On a totally unrelated note, I just wish people would stop associating Tamil with the LTTE. I speak Tamil, live in Tamil Nadu, and love the sound of the language. It doesn’t make me a terrorist!! Argh! I just wish they would stop.

End of the Socialist dream?

The results are in. Nicolas Sarkozy, France’s right-wing, hardliner presidential candidate is on his way to the Elysée Palace to take charge as the country’s new president. The results, declared a short while ago, confirmed what psephologists have been saying since the beginning of the electoral campaign. Sarkozy won the elections with 53% of votes in the second round, compared to Ségolène Royal’s 47. What do these results signify? Where does the Parti Socialiste go from here? Royal was the first woman to come this close to be elected president of the republic in the history of France. But, what happens next? Will she rise to the occasion and succeed in revamping the party to make it more appealing to the voting masses? Or will she disappear beneath the rubble of wannabe presidents who never actually managed to do anything in life?

Analysts suggested that Sarkozy’s pro-American, capitalist stance contributed to the success of leftist candidates in the first round. From my personal experience with the French, I know that this is a country that obsesses with job security unlike any other western democracy I know. I followed the election campaign with interest, and I must say both Sarkozy and Royal were extremely convincing in their arguments. If I had not been a convinced liberal, believing in the law of the markets, I would probably have voted for Royal. However, one of the proposals in her election manifesto caught my interest. She promised to raise the minimum salary, or the SMIC as it is called here, to 1500 euros a month. That would mean a proportionate increase in all salaries, because one can obviously not raise the SMIC and leave the pay of someone who was earning a lot more than the old rate unchanged. And it left me wondering how she proposed to raise the money needed for the endeavour. But I suppose one can dream.

Next comes Sarkozy. With his promise to tighten immigration rules, fight economic stagnation and ensure better pay for longer hours, he caught the imagination of many people in the country. The promise to tighten immigration rules and make regularisation of illegal migrants more difficult certainly strikes fear in the heart of many an immigrant, illegal or not. Unpleasant reminders of Jean-Marie Le Pen and his campaign of La France pour les français, and its similarity to the Sarkozy agenda is scary to most people. However, I cannot but support his endeavour to abolish the ridiculous 35-hour work week law established by Martine Aubry in 1998. To me, it is inconceivable that the Indian government promulgate a law establishing a cap on working hours. In such matters, the law of the markets should apply. At the very least, the law should be flexible. If I want to work more to earn more money, I should be able to without my employer cribbing about having to pay more for every hour beyond the 35th hour.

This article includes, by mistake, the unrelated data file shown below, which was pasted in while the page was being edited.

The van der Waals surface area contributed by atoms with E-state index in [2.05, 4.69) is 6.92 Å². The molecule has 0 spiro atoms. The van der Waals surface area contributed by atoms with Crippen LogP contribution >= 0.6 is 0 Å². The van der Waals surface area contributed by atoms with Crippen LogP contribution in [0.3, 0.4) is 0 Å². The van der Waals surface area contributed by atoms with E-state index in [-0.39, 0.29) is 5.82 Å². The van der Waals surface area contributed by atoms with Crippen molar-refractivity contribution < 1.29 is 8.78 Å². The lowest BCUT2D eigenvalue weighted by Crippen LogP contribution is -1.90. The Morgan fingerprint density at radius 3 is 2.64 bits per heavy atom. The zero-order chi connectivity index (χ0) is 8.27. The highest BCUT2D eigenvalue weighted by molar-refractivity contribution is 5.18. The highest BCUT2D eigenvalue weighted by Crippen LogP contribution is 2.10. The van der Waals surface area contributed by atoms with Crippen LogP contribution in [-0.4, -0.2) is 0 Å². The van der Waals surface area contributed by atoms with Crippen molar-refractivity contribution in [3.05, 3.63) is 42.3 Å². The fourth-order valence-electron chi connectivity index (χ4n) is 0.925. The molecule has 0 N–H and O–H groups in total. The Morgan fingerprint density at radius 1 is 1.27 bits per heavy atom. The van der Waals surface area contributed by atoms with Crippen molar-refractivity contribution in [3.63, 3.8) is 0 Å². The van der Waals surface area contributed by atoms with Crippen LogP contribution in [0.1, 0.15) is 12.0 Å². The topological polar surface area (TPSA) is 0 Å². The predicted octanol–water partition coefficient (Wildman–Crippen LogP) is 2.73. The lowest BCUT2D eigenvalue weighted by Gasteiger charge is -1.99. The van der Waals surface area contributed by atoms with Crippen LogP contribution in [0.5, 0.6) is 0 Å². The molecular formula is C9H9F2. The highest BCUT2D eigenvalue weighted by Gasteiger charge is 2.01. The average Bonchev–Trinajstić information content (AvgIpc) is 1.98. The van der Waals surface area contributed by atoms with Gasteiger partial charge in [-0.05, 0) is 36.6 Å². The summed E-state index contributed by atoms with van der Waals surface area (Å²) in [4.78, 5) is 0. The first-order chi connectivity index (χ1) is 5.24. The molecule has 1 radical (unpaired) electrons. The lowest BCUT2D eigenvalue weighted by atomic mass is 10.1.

Anyway, these are just the rants of an obsessed libertarian who firmly believes that the government must govern because that’s its job, while letting the markets peacefully generate wealth. Many of the French would disagree. But hey, we live in a democracy. And dissent is healthy!

Confessions of an obsessed anglophile

These are, as the title suggests, the confessions of an obsessed freak. I am totally and completely fed up of people using the words then and than interchangeably. I am also fed up of people forgetting that good is an adjective, and well is an adverb. One cannot do good in studies. He/she can only do well. Is it really that difficult to remember some basic rules of English grammar? I am a stickler for good grammar. So, shoot me! The French would not take kindly to someone speaking their language badly. They will and do correct glaring mistakes in language. While I acknowledge that writing in e-mail lingo is both quicker and easier, there must be some ground rules on writing in serious columns and blogs. I agree that your blog is your own personal way of saying what you feel like. But, that doesn’t mean you render yourself totally incomprehensible to the unsuspecting reader who stumbles on your home page.

I was looking for some maps on the Indian Ocean region a few days ago and I stumbled on a blog that supplied great maps, but was written in atrociously ungrammatical English. I was curious enough to look up the name and location of the owner of the site on www.dnsstuff.com. And voila! I find that the site is owned by someone in California, United States. My reasoning that it must be a work of a person who was not a native speaker went flying out of the window. This business makes me think that George Bernard Shaw was right when he lamented the state of the English language in the play Pygmalion. Why can’t people just take the effort to learn the language they use every day?